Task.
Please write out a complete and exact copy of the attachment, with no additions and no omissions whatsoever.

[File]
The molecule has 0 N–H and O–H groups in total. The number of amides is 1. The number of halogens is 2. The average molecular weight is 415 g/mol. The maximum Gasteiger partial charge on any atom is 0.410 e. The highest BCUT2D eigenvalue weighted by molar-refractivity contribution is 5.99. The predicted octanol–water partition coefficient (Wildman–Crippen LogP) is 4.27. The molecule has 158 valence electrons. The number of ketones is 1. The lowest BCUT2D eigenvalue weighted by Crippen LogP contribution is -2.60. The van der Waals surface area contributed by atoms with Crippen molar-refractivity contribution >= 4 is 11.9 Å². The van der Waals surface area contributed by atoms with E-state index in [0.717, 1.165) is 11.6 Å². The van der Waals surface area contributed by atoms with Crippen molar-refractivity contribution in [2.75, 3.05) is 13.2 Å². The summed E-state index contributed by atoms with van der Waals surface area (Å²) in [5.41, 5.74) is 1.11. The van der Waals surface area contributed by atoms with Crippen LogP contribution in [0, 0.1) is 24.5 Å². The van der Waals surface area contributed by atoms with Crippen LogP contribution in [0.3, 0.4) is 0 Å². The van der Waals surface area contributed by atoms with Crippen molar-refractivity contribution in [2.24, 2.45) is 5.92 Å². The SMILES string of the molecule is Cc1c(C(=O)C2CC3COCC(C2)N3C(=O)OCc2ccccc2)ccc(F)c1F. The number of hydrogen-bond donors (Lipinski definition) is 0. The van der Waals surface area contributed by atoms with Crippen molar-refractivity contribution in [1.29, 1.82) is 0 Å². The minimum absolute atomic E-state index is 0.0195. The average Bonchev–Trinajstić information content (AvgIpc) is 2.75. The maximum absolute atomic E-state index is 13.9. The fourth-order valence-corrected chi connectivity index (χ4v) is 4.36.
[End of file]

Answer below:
The molecule has 0 N–H and O–H groups in total. The number of amides is 1. The number of halogens is 2. The average molecular weight is 415 g/mol. The maximum Gasteiger partial charge on any atom is 0.410 e. The highest BCUT2D eigenvalue weighted by molar-refractivity contribution is 5.99. The predicted octanol–water partition coefficient (Wildman–Crippen LogP) is 4.27. The molecule has 158 valence electrons. The number of ketones is 1. The lowest BCUT2D eigenvalue weighted by Crippen LogP contribution is -2.60. The van der Waals surface area contributed by atoms with Crippen molar-refractivity contribution >= 4 is 11.9 Å². The van der Waals surface area contributed by atoms with E-state index in [0.717, 1.165) is 11.6 Å². The van der Waals surface area contributed by atoms with Crippen molar-refractivity contribution in [2.75, 3.05) is 13.2 Å². The summed E-state index contributed by atoms with van der Waals surface area (Å²) in [5.41, 5.74) is 1.11. The van der Waals surface area contributed by atoms with Crippen LogP contribution in [0, 0.1) is 24.5 Å². The van der Waals surface area contributed by atoms with Crippen LogP contribution in [0.3, 0.4) is 0 Å². The van der Waals surface area contributed by atoms with Crippen molar-refractivity contribution in [2.24, 2.45) is 5.92 Å². The SMILES string of the molecule is Cc1c(C(=O)C2CC3COCC(C2)N3C(=O)OCc2ccccc2)ccc(F)c1F. The number of hydrogen-bond donors (Lipinski definition) is 0. The van der Waals surface area contributed by atoms with Crippen molar-refractivity contribution in [1.29, 1.82) is 0 Å². The minimum absolute atomic E-state index is 0.0195. The average Bonchev–Trinajstić information content (AvgIpc) is 2.75. The maximum absolute atomic E-state index is 13.9. The fourth-order valence-corrected chi connectivity index (χ4v) is 4.36.